Interestingly, a long term solution requires statutory change, and the New York Legislature is not scheduled to reconvene until January 2014. The MBA recommends that NY pay attention to the Dodd-Frank law. "Dodd-Frank law and the CFPB rules provide that making a QM loan that satisfies specified product limitations and underwriting requirements confers legal protections to lenders that the loan has satisfied the ability to repay requirement. This is particularly important since a failure to meet the ability to repay requirements can result in very significant liability including actual damages, up to three years of finance charges, attorney fees, and claims that may be brought at foreclosure for the life of the mortgage. Thus, with firm national standards for underwriting in place under CPFB's QM rule, New York's legislature should consider, when it reconvenes, aligning its laws with those consumer protections under Dodd-Frank. For example, New York could exempt all loans that meet federal QM standards from the New York 'subprime loan' definition, and apply the "subprime" restrictions only to non-QM loans under the CFPB's rule. This would create more incentives in New York's marketplace for lenders to originate QM loans."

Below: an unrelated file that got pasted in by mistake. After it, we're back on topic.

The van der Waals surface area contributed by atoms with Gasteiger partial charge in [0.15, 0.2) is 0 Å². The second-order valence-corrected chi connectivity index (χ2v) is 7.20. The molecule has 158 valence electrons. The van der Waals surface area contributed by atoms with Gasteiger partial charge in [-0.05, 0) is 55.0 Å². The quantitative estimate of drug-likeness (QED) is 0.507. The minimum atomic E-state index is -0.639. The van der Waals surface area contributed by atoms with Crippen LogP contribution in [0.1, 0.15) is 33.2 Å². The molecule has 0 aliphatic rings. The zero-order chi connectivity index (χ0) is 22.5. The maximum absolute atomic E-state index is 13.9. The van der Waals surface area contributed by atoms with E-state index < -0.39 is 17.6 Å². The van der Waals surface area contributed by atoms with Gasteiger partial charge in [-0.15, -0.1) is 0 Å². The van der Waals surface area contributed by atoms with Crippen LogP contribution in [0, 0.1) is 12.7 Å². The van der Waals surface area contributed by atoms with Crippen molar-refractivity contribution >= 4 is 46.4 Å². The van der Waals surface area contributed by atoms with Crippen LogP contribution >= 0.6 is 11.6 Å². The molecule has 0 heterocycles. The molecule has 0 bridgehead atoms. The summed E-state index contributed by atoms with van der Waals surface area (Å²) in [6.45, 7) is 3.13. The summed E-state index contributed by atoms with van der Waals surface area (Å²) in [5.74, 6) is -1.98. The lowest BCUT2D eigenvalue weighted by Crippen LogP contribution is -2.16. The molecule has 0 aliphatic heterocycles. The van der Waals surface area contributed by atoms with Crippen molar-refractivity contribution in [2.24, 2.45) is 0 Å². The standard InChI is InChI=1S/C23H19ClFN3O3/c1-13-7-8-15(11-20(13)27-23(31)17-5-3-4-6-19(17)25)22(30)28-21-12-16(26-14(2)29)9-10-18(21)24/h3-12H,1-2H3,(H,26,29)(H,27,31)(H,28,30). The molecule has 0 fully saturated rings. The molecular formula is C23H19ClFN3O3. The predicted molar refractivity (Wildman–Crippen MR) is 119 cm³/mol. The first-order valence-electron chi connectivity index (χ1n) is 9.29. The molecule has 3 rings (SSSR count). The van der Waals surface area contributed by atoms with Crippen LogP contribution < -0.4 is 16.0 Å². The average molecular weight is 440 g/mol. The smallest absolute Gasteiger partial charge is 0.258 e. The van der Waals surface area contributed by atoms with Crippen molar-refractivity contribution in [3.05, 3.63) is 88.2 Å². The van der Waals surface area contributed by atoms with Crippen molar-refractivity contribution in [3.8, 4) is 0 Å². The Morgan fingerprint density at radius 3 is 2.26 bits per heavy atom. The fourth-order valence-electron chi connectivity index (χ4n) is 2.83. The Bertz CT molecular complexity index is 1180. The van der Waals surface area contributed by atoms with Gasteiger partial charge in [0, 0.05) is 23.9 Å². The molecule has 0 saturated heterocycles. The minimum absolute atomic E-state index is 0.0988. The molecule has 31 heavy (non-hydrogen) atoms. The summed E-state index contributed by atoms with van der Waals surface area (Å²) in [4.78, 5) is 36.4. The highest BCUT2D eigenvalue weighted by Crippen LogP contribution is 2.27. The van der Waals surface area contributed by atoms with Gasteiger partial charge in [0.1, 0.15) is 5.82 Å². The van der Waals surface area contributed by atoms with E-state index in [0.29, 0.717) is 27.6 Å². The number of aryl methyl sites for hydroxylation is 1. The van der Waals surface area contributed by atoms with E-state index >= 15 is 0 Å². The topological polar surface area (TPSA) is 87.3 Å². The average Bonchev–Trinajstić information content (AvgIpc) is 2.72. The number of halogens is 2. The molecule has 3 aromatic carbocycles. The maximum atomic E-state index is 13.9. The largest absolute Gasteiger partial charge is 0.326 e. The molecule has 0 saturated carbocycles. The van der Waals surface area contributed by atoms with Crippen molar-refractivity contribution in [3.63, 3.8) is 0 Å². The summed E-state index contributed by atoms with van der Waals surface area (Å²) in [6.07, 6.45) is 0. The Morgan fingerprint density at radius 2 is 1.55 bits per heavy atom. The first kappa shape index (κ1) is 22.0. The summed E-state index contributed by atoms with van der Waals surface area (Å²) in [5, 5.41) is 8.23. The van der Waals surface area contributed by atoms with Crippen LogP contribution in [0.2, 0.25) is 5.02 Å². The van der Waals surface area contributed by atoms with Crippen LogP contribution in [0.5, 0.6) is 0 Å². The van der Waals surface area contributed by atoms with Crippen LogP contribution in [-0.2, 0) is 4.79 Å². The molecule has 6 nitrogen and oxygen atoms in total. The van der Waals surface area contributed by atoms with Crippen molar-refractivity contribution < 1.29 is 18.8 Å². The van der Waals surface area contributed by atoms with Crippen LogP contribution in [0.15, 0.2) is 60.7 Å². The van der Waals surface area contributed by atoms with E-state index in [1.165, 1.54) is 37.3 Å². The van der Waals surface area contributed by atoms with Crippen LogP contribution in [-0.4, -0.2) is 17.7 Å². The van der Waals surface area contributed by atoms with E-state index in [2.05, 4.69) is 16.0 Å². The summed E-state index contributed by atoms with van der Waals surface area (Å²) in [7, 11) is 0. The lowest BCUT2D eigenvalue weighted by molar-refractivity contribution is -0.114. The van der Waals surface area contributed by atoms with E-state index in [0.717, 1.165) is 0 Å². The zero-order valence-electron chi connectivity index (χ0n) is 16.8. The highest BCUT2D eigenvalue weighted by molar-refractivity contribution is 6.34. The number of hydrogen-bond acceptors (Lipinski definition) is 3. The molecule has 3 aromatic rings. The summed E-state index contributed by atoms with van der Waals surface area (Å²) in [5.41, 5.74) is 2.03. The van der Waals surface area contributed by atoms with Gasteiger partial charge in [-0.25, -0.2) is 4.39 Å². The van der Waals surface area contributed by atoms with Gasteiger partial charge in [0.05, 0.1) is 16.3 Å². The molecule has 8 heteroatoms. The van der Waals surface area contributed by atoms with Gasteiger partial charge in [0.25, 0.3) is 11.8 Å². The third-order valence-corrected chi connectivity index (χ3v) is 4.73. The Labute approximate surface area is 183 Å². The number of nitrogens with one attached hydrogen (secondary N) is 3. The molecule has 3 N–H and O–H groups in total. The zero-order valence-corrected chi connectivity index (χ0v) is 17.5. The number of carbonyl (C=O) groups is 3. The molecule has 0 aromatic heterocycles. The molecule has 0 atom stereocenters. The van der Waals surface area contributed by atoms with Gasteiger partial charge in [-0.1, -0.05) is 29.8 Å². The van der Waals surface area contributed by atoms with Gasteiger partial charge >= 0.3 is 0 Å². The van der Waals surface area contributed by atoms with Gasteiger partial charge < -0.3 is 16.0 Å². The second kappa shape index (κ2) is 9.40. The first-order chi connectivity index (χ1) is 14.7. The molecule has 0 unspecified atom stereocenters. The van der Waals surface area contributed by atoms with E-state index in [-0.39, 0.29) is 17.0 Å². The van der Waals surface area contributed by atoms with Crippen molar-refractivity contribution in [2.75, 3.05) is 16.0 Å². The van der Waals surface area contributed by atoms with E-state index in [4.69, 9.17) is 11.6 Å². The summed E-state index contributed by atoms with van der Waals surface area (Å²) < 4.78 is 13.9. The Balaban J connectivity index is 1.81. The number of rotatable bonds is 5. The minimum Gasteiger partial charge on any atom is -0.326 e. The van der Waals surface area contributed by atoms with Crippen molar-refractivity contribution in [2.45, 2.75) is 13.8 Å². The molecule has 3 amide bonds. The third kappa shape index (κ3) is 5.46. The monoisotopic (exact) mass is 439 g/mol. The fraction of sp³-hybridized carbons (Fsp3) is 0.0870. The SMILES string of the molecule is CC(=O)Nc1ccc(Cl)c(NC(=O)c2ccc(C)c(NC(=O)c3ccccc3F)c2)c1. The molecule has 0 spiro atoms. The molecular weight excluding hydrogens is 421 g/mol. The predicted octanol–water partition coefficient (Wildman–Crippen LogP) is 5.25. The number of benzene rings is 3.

The markets aren't doing much of anything, and one trader wrote, "Quiet, illiquid, choppy, thin, summer doldrums will likely be the daily descriptions for this week for MBS trading. The highlight for the week is the $99 billion in 2-, 5- and 7-year notes auctioned beginning Tuesday through Thursday, while economic data consists of housing-related reports through mid-week."
For summer chatter today we'll have Existing Home Sales, tomorrow is the FHFA Housing Price Index, Wednesday is New Home Sales, Thursday is Jobless Claims and Durable Goods, and Friday is the Michigan Sentiment number. In the early going today rates are slightly better, with the 10-yr at 2.47% (close 2.49%) and agency MBS prices a shade higher.
Here is an actual sign posted at a golf club in Scotland UK:
1. BACK STRAIGHT, KNEES BENT, FEET SHOULDER- WIDTH APART.
2. FORM A LOOSE GRIP.
3. KEEP YOUR HEAD DOWN!
4. AVOID A QUICK BACK SWING.
5. STAY OUT OF THE WATER.
6. TRY NOT TO HIT ANYONE.
7. IF YOU ARE TAKING TOO LONG, LET OTHERS GO AHEAD OF YOU.
8. DON'T STAND DIRECTLY IN FRONT OF OTHERS.
9. QUIET PLEASE...WHILE OTHERS ARE PREPARING.
10. DON'T TAKE EXTRA STROKES.
WELL DONE. NOW, FLUSH THE URINAL, GO OUTSIDE, AND TEE OFF.